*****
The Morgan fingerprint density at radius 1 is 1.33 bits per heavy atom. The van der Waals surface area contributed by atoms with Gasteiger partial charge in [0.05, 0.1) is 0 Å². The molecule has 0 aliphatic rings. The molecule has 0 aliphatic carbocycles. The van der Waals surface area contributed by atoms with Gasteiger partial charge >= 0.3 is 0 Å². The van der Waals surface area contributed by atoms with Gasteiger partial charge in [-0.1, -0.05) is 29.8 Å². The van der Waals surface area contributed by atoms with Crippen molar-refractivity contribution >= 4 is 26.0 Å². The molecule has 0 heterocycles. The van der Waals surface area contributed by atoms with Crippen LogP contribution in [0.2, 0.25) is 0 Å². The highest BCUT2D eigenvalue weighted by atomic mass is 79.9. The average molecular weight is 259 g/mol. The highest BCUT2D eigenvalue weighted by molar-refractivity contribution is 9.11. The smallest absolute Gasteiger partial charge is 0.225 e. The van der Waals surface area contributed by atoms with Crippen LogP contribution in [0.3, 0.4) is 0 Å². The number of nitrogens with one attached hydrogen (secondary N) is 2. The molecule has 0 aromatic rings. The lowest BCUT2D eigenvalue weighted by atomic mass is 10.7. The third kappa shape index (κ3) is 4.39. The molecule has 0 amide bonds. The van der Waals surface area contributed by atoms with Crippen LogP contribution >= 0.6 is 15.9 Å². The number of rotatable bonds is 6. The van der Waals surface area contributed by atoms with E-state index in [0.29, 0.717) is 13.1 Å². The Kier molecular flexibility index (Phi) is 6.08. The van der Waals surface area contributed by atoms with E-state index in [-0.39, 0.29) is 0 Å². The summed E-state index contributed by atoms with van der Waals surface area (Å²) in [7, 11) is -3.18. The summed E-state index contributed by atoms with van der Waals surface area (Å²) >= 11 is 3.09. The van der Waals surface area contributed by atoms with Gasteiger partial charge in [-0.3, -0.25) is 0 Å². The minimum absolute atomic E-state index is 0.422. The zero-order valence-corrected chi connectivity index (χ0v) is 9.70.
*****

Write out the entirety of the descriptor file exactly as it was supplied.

The Morgan fingerprint density at radius 1 is 1.33 bits per heavy atom. The van der Waals surface area contributed by atoms with Gasteiger partial charge in [0.05, 0.1) is 0 Å². The molecule has 0 aliphatic rings. The molecule has 0 aliphatic carbocycles. The van der Waals surface area contributed by atoms with Gasteiger partial charge >= 0.3 is 0 Å². The van der Waals surface area contributed by atoms with Gasteiger partial charge in [-0.1, -0.05) is 29.8 Å². The van der Waals surface area contributed by atoms with Crippen molar-refractivity contribution >= 4 is 26.0 Å². The molecule has 0 heterocycles. The van der Waals surface area contributed by atoms with Crippen LogP contribution in [0.2, 0.25) is 0 Å². The highest BCUT2D eigenvalue weighted by atomic mass is 79.9. The average molecular weight is 259 g/mol. The highest BCUT2D eigenvalue weighted by molar-refractivity contribution is 9.11. The smallest absolute Gasteiger partial charge is 0.225 e. The van der Waals surface area contributed by atoms with Crippen LogP contribution in [0.3, 0.4) is 0 Å². The number of nitrogens with one attached hydrogen (secondary N) is 2. The molecule has 0 aromatic rings. The lowest BCUT2D eigenvalue weighted by atomic mass is 10.7. The third kappa shape index (κ3) is 4.39. The molecule has 0 amide bonds. The van der Waals surface area contributed by atoms with Crippen LogP contribution >= 0.6 is 15.9 Å². The number of rotatable bonds is 6. The van der Waals surface area contributed by atoms with E-state index in [0.29, 0.717) is 13.1 Å². The Kier molecular flexibility index (Phi) is 6.08. The van der Waals surface area contributed by atoms with E-state index in [-0.39, 0.29) is 0 Å². The summed E-state index contributed by atoms with van der Waals surface area (Å²) in [7, 11) is -3.18. The summed E-state index contributed by atoms with van der Waals surface area (Å²) >= 11 is 3.09. The van der Waals surface area contributed by atoms with Gasteiger partial charge in [-0.3, -0.25) is 0 Å². The minimum absolute atomic E-state index is 0.422. The zero-order valence-corrected chi connectivity index (χ0v) is 9.70.